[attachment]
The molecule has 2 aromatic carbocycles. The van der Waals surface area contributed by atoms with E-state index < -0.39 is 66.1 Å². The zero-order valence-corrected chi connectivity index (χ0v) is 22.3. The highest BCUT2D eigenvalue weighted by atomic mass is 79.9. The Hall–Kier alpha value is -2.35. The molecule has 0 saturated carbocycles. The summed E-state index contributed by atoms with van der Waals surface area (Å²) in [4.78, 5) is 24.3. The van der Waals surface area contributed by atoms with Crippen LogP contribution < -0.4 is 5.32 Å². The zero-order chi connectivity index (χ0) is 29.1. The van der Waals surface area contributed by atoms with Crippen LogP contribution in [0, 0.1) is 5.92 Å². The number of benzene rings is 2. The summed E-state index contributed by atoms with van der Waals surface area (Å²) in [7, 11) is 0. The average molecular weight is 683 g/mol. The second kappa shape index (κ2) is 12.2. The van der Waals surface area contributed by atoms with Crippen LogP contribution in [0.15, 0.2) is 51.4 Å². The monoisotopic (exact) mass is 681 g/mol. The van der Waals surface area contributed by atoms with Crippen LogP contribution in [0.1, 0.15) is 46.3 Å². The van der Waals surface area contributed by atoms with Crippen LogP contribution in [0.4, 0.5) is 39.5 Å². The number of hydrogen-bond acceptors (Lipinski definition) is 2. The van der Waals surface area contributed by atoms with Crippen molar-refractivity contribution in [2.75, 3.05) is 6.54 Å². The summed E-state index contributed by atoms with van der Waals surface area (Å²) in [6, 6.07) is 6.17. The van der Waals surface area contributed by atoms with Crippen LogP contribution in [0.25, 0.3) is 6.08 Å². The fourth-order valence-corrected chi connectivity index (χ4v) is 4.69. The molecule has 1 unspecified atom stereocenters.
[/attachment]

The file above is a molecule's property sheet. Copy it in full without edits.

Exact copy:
The molecule has 2 aromatic carbocycles. The van der Waals surface area contributed by atoms with E-state index < -0.39 is 66.1 Å². The zero-order valence-corrected chi connectivity index (χ0v) is 22.3. The highest BCUT2D eigenvalue weighted by atomic mass is 79.9. The Hall–Kier alpha value is -2.35. The molecule has 0 saturated carbocycles. The summed E-state index contributed by atoms with van der Waals surface area (Å²) in [4.78, 5) is 24.3. The van der Waals surface area contributed by atoms with Crippen LogP contribution < -0.4 is 5.32 Å². The zero-order chi connectivity index (χ0) is 29.1. The van der Waals surface area contributed by atoms with Crippen LogP contribution in [0, 0.1) is 5.92 Å². The number of benzene rings is 2. The summed E-state index contributed by atoms with van der Waals surface area (Å²) in [7, 11) is 0. The average molecular weight is 683 g/mol. The second kappa shape index (κ2) is 12.2. The van der Waals surface area contributed by atoms with Crippen LogP contribution in [0.15, 0.2) is 51.4 Å². The monoisotopic (exact) mass is 681 g/mol. The van der Waals surface area contributed by atoms with Crippen LogP contribution in [0.1, 0.15) is 46.3 Å². The van der Waals surface area contributed by atoms with Crippen LogP contribution in [0.4, 0.5) is 39.5 Å². The number of hydrogen-bond acceptors (Lipinski definition) is 2. The van der Waals surface area contributed by atoms with Crippen molar-refractivity contribution in [2.75, 3.05) is 6.54 Å². The summed E-state index contributed by atoms with van der Waals surface area (Å²) in [6, 6.07) is 6.17. The van der Waals surface area contributed by atoms with Crippen LogP contribution in [0.25, 0.3) is 6.08 Å². The fourth-order valence-corrected chi connectivity index (χ4v) is 4.69. The molecule has 1 unspecified atom stereocenters.